Jamie was certainly one of the most stalwart companions of the early series.   He joined the TARDIS when left behind by his 18th century Scottish clan as he defended their retreat.   Polly coaxed him to join them on the TARDIS.   There he remained right up until the end of the Second Doctor’s adventures.   Like male companions before him, he was hot-headed, being of a fighting disposition, and though his heritage made the more advanced technologies he came across a bit of a mystery too him, he was not so far out of date as to not be of use.   He proved a fierce and loyal friend, only leaving the TARDIS at the will of the Time Lords, his memory of his travels being wiped in the process.   As a viewer, I was sorry to see his time as a companion come to an end.

Victoria Waterfield (Deborah Watling)

This was in a way the reintroduction of the timid “female in distress” style of companion in the tradition of Susan and Vicki.   Victoria was kidnapped in a ploy of the Daleks to coerce her father’s time experiments.   Her father dies in the course of this serial, and given Victoria has no-one, she begins her travels with the Doctor.   Though being of the “screamer” ilk, she was still a very gentle, warm, and likeable character.   However, it did seem at times that the writing did not give her enough moments to shine.   Her character exited being tired of her travels, much to Jamie’s vocal dismay, leading the Doctor to lament on how the departure of a valued companion affects him also.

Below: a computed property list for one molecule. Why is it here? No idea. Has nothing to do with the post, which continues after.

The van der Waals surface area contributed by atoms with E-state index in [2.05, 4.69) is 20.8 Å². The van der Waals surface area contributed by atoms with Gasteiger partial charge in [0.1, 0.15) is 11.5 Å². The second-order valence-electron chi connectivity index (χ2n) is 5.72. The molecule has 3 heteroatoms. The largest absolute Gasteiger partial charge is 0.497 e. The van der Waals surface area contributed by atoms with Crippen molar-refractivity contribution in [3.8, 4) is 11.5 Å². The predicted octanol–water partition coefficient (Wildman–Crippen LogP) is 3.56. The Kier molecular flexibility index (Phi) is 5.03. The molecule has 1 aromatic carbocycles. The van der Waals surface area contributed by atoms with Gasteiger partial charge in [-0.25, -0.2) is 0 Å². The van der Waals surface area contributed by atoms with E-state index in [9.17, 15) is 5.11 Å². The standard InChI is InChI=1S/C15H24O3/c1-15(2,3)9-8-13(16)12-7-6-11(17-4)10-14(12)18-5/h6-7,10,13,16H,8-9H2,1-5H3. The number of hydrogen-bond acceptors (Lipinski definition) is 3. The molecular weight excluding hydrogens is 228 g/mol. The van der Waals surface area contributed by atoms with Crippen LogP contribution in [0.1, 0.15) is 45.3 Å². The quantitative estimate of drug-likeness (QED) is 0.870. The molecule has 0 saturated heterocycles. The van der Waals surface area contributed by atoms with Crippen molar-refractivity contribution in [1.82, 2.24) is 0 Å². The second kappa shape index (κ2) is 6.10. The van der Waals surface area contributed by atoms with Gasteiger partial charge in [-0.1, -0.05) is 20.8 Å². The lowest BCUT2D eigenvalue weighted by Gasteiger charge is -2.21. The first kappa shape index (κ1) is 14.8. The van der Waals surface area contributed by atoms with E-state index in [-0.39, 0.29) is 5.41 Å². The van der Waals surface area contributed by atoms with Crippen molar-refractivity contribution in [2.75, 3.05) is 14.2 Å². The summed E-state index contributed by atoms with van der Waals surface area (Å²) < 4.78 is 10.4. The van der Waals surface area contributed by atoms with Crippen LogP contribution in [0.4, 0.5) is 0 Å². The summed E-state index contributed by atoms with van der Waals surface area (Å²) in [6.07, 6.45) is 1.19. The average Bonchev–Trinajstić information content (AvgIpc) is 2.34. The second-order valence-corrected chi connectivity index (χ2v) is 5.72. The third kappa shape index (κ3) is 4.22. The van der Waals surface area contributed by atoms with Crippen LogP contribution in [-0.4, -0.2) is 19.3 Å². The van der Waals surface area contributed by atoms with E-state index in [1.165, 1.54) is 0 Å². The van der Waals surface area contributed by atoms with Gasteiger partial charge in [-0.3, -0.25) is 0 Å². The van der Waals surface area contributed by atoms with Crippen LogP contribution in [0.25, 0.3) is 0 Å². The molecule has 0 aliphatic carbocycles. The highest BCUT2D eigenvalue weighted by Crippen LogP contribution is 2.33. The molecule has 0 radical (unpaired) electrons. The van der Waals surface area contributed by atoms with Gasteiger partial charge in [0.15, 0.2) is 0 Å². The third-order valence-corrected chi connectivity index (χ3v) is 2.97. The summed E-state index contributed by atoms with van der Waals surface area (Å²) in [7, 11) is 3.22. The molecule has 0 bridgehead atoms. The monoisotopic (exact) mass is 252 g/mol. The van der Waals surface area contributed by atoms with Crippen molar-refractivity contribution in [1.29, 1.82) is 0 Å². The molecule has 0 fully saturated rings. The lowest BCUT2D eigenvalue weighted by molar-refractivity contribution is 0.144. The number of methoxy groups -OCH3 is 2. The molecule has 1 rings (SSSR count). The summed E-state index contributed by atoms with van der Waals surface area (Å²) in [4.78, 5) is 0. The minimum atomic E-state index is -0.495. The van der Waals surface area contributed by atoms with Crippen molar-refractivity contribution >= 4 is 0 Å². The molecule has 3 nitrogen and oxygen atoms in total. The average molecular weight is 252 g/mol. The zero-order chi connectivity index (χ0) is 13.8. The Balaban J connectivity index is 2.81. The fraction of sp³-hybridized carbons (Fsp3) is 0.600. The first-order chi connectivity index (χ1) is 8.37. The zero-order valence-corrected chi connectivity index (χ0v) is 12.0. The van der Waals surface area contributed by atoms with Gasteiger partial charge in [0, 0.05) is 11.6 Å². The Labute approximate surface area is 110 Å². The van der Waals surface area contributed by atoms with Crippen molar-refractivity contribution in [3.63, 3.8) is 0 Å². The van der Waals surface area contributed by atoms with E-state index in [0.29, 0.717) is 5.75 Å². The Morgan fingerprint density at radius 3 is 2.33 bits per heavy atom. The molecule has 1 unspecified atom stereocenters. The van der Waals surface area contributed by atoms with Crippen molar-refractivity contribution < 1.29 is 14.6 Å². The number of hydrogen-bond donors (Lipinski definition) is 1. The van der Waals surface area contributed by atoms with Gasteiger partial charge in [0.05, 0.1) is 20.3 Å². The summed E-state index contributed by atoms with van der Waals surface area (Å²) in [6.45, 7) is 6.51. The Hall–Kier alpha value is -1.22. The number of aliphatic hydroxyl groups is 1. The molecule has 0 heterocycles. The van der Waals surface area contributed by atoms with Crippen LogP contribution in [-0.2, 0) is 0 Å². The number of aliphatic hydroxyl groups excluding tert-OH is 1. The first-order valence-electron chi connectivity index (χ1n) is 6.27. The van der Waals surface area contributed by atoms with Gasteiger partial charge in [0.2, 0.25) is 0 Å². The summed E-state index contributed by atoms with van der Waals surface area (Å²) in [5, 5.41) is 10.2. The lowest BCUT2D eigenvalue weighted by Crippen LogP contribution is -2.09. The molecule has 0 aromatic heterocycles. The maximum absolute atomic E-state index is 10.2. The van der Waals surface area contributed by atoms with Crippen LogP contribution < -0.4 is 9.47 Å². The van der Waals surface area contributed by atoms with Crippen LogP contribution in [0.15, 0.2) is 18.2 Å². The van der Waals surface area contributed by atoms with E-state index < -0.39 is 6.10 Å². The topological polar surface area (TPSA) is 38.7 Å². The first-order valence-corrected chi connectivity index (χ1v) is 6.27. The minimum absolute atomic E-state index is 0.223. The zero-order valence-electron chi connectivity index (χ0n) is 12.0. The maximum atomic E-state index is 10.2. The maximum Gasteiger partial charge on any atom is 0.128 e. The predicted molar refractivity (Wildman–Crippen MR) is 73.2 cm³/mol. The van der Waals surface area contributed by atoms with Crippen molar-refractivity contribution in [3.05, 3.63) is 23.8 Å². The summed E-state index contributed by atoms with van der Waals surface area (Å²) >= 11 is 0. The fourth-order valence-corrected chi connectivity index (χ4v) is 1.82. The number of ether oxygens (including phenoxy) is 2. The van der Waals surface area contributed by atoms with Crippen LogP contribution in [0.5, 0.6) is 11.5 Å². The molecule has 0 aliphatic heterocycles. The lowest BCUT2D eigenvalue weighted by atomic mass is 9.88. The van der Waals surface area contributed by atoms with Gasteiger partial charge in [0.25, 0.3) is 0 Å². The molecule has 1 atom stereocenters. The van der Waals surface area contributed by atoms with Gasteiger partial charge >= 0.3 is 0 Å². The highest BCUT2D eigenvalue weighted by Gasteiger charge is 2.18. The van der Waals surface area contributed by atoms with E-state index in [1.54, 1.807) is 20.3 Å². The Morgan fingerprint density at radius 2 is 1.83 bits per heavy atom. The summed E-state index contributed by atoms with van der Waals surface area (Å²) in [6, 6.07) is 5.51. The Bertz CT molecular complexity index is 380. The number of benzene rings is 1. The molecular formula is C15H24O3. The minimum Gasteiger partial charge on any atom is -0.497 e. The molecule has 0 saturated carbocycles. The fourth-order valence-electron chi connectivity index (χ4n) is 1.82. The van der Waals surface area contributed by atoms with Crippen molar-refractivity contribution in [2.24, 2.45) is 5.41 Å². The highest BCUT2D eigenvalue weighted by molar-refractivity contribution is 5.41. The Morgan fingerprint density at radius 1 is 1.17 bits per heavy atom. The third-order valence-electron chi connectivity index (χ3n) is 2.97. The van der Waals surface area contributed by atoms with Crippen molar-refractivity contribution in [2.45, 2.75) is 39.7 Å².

Zoe Heriot (Wendy Padbury)

Whereas Victoria was timid, emotional, and from a less advanced civilisation, Zoe was her polar opposite.   She is from the 21st century, and has a very intelligent, analytical mind, that often has her referred to sometimes as more of a computer than a human being.   She proves on more than one occasion though that such comparisons to artificial intelligence are unfair, and she is very capable of great compassion and heart.   She clearly enjoys her adventures with the Doctor and, just like Jamie, leaving the TARDIS is not her choice.   They are both ejected back to their own times by the TIme Lords, their memories wiped, given that they do not take kindly to the Doctor’s tendency to interfere everywhere that he goes.